Horse Trough Garden 2015

DSCN5501This garden is considered a nursery garden in the spring, an extender in the fall and producer in the summer..  last year, we did three different plantings in this big metal raised bed.. it was looking kinda sorry this spring..

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It started out as a manure hotbed, and over the past three years has composted its way down over two feet!, so it needed to be cleaned out, weeded, turned, a light sprinkle of hard wood ash added and a full wheel barrel plus load of two year old well turned and composted Pig-cow poo..  So far, its just planted out into green onions and radish at the moment, but this weekend I will add more 🙂

I have one more that does not hold water, that I need to turn into a grow out bed, I was thinking maybe carrots, or try and see just how big fodder beets will grow if they have three feet of clear grow room..

I am unsure how many feet are in the wheel barrel but it filled it by a solid foot when I was done.. This is not the mix, this was soil and it was full, as in heaped, you will see the color difference to the pig-cow compost..

Spring has hit the farm full force, the camera is with me and I have been busy off the farm as well, my head hits the pillow and I am out..

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One Response to Horse Trough Garden 2015

  1. Sheri says:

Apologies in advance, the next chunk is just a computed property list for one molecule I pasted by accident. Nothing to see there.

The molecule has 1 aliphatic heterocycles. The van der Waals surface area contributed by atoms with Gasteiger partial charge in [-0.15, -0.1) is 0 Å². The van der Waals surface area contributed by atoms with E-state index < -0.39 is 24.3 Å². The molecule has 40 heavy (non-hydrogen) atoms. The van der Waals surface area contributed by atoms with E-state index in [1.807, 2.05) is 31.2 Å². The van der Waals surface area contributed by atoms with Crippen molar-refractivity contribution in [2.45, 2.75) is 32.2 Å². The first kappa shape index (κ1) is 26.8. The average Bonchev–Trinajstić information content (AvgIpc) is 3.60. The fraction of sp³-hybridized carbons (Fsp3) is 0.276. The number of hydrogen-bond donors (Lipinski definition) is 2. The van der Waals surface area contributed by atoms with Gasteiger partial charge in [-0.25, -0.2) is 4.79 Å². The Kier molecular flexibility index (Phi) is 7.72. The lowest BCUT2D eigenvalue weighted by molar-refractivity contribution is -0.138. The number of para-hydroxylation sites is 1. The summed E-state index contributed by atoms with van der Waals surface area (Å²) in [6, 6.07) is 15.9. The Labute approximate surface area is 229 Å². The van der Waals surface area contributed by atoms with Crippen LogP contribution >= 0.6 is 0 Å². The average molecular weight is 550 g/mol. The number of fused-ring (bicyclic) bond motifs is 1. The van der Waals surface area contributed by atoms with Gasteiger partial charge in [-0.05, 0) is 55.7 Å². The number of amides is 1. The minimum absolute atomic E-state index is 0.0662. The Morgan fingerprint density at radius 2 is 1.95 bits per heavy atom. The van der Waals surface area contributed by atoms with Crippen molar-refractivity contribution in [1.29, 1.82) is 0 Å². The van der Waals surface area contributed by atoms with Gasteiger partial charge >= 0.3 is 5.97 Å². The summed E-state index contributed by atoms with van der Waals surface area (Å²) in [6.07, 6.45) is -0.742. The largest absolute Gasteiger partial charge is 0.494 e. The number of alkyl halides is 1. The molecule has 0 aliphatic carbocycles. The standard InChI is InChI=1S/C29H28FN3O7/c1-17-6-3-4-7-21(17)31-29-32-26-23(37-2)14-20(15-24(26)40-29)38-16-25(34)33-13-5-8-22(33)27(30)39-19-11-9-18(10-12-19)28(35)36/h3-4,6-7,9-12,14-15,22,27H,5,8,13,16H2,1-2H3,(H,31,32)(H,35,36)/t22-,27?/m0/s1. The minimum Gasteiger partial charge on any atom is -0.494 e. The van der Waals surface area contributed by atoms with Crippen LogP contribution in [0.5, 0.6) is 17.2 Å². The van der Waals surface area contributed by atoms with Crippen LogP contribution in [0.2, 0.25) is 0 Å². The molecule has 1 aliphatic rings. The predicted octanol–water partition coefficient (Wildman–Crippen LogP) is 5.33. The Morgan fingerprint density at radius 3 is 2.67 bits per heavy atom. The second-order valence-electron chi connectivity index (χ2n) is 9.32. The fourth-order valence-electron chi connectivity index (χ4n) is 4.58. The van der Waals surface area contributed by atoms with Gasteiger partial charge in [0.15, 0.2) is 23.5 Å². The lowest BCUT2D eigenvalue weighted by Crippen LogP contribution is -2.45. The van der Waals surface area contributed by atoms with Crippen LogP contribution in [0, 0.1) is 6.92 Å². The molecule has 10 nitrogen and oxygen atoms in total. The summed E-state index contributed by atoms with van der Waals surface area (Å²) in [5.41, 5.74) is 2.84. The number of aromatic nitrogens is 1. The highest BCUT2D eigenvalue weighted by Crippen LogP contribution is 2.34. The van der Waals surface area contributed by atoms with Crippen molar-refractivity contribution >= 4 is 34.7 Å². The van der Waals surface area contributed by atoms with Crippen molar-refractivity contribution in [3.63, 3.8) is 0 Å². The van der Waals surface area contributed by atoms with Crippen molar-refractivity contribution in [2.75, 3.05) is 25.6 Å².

Last year I salvaged a ton of deck cedar from a job and talked my neighbor into doing raised beds for his wife. She wanted to grow veggies but had to rent a raised bed at the in-town community garden. Her husband complained all last year about it and the money she poured into this rented bed plus the time and gas to go each day to it. We’re helping them just a bit to get the beds all assembled right now and he’s so proud of himself! I would do all these trough beds in my backyard if I could, really saves the lower back! Another thing, re-think those unwanted garbage cans. There great to set in-ground a bit and plant potatoes in the bottom. Throw some soil on top then add compost all summer. Turn over in the fall and harvest those taters! I leave some compost piles over the winter and the heat from the compost keeps the taters alive and growing. Not so sure about your area but it would be worth a try to maybe have some early season taters. I just turned a compost pile from last fall onto a growing bed and had about 5 pounds of taters at the bottom.

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